Singin’ on Sunday with Terry Dyke

Terry is one of our own, someone who worked on the Rag in its time. And now he gets to work for the Rag, again, by singing for us. Clever and talented, please give him a hand. rdj

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I enjoy the writing a lot, average maybe one or two new tunes a year, but as for performing, I pretty much aspire to adequacy. Once in a while the tunes are political, but generally not. The two tunes you’re posting are in a kind of an island/low-latitude bag that visits me often, but it can vary — I wrote one recently that turned out to be a “traditional” pub-type drinking song. Go figure.

I got interested in writing songs when Bob Dylan came along and Shakespeared the medium. I was blown away (me and everybody else’s singer/songwriter brother). Lyrics that mattered — what a concept! As a bonus, he was making the world safe for, um, less-than-golden voices. As I got more into the medium and started coming up with tunes that actually worked, I really appreciated how they had a “real life” the moment you finished them — no messing around with publication and so forth, you just sing them and they’re everything they need to be, right then and there. Early on, of course, the main task was how not to sound like a bad Dylan imitation. I eventually found a voice that was more or less my own, but it was always a defining issue: doing Lyrics That Matter while trying to avoid sounding like Mr. D.

Over the years, I was alternately inpired by the vast new possibilities he’d shown, aggravated that I wasn’t him, and knock-down gobsmacked by his latest killer line. He still does it, dammit. We can talk about it now: Rodney Crowell’s song “Beautiful Despair” has that line in it “…hearing Dylan when you’re drunk at 3 a.m. / Knowing that the chances are / No matter what, you’ll never write like him / Oh brother.” I think the sentiment is made somehow complete by the tag “oh brother.”

The Folk Music Scare (as Tracy Nelson referred to it) was fairly short-lived, though. When it subsided, there was rock and roll, which had a lot of possibilities of its own. I was in and out of rock bands for years, really liked the way the rock combo worked, particularly the structural aspect of the bass and drums. It was okay now to have Lyrics That Aren’t Completely Idiotic, but the focus, ulitmately, was getting bodies to move on the dance floor. I always liked Mick Jagger’s comment about lyrics: “They don’t really have to mean anything — they just have to sound good.” That had its own peculiar sort of liberation to it. And there is nothing quite like that sensation when all four or five of you are hitting the groove and all that lovely loud music takes off and takes you with it.

My own process for coming up with new tunes isn’t real well-defined, even now — I can coax them to come visit, but it still seems to be pretty much on their terms. There’s the usual question Do you do the lyrics first, or the melody. For me, the answer is “Both.” Usually, it’ll start with some line that pops up; it’s catchy or evocative in some way, and the sound of the words will have its own suggestion of a rhythm. Fleshing out a rhythm with notes has always been pretty straightforward for me, and I just try to listen for what the rest of the melody is, and then put more lyrics to it. Even though I don’t read music, I know music theory pretty well, and that’s always a big help when it comes to extending or elaborating a musical idea.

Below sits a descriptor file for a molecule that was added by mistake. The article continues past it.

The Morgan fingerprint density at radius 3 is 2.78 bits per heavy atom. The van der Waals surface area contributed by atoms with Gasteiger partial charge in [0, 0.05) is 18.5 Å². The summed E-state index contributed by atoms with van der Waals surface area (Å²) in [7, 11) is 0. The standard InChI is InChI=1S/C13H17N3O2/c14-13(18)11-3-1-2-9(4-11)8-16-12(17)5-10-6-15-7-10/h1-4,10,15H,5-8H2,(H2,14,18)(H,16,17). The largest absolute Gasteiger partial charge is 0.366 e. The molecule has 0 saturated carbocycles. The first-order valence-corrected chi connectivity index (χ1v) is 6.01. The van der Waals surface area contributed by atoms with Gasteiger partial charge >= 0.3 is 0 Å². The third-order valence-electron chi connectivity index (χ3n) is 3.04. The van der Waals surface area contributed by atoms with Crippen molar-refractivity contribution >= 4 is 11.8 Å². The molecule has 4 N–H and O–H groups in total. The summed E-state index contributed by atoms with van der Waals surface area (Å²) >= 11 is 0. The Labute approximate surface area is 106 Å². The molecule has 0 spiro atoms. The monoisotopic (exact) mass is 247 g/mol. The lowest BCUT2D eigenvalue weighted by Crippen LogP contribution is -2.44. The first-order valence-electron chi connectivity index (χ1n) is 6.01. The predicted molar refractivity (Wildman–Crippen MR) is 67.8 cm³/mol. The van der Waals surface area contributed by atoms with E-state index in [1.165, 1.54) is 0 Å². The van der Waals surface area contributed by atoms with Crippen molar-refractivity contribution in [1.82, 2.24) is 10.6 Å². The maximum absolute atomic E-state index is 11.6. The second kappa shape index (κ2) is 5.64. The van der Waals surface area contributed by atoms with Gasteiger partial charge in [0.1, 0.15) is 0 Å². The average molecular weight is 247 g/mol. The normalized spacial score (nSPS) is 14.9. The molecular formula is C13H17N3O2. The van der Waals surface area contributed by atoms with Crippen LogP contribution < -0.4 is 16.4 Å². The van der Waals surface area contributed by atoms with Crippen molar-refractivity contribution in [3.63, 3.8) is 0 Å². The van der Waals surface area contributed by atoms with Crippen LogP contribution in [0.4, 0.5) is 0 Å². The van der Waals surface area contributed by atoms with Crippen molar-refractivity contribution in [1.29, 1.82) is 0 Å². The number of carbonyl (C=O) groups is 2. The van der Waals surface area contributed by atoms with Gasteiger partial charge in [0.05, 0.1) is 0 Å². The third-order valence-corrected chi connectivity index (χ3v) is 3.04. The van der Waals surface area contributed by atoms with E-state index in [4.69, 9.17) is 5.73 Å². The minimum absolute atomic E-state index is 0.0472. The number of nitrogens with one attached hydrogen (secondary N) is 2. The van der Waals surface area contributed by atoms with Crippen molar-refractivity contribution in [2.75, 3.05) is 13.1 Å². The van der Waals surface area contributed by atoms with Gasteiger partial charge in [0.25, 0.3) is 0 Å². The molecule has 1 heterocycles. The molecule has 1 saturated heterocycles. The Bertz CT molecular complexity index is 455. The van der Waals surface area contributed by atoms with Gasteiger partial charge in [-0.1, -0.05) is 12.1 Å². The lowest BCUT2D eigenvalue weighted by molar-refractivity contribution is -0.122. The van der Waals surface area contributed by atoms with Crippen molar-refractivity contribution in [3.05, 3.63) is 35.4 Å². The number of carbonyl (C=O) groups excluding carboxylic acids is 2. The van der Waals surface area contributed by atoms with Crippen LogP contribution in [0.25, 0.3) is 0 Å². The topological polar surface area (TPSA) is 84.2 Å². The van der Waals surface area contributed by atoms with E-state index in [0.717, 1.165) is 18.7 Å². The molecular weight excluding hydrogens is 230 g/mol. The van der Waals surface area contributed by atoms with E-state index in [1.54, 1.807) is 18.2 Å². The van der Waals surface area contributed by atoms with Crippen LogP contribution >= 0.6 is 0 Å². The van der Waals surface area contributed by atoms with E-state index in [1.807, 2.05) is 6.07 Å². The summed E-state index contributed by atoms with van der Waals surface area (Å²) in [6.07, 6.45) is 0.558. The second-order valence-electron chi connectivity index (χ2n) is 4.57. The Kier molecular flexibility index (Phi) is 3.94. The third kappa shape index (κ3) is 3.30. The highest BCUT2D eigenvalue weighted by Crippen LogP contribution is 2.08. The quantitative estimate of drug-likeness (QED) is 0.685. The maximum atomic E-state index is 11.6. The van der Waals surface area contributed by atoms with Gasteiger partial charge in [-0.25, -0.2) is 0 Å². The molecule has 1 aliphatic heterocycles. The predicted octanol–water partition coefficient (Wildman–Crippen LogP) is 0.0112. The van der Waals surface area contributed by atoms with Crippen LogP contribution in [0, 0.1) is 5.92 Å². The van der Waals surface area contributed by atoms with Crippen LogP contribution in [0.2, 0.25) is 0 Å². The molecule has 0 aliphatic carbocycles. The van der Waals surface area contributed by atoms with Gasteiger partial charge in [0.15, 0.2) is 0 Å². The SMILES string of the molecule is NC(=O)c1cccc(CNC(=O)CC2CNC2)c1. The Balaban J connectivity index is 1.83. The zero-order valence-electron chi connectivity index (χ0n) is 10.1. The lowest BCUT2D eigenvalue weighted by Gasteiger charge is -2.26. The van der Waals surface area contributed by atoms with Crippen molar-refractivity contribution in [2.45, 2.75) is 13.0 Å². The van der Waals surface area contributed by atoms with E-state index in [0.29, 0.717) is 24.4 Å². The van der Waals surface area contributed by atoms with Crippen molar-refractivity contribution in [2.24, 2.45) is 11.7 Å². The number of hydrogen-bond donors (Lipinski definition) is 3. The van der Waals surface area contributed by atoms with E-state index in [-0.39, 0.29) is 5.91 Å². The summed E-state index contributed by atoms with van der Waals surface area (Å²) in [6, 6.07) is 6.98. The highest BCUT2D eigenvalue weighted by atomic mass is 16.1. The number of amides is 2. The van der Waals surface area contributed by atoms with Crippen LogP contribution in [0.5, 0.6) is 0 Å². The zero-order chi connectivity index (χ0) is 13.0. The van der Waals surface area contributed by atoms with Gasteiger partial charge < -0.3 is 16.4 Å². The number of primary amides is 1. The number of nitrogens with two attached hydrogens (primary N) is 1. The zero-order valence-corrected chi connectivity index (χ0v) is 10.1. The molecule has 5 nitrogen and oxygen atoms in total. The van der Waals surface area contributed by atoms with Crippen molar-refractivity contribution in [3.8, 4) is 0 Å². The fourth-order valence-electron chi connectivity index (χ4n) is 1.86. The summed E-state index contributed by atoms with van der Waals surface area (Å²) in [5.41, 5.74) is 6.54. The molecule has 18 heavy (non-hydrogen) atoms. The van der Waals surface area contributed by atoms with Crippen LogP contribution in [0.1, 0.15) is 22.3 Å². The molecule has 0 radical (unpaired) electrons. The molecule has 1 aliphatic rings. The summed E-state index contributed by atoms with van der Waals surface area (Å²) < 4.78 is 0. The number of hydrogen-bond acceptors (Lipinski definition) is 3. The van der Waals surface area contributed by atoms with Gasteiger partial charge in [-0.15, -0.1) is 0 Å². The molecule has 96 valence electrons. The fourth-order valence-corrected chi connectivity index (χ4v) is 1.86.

Music has gotten a lot more diversified now, fragmented, even. Genres within genres. There’s a lot of crap, of course — you’ve probably caught yourself saying “These kids, the music they listen to, it’s just a bunch of noise.” And a particularly sweet irony I once heard from some forgotten stand-up comic, who said “Bob Dylan — he invented rap music, you know.” Well, if you think about it… When I did, I was dismayed.

But there’s also genuinely interesting stuff now and then. The most recent stuff I’ve listened to in the “genuinely interesting” column are Green Day and Norah Jones and Jack Johnson. And Texas music is strong and sassy as ever. My current fave there is Albert and Gage. To listen to Chris Gage play guitar and piano, I think, is to be in the presence of greatness. Things have opened up a lot with digital technology and online delivery, and I think those changes are great. The effect has been to shift the emphasis away from the record companies and let us hear a lot of stuff we just wouldn’t get to otherwise. Heck, nowadays anybody can make a CD at home — I’m here to tell ya!

Terry Dyke
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Here are two of his tunes:


In Case It’s Too Simple
Jewel In The Sun

His Web site – Terry Dyke – is worth a visit, as he’s got lyrics and more information posted there. Thank you, Terry, for letting us do this.

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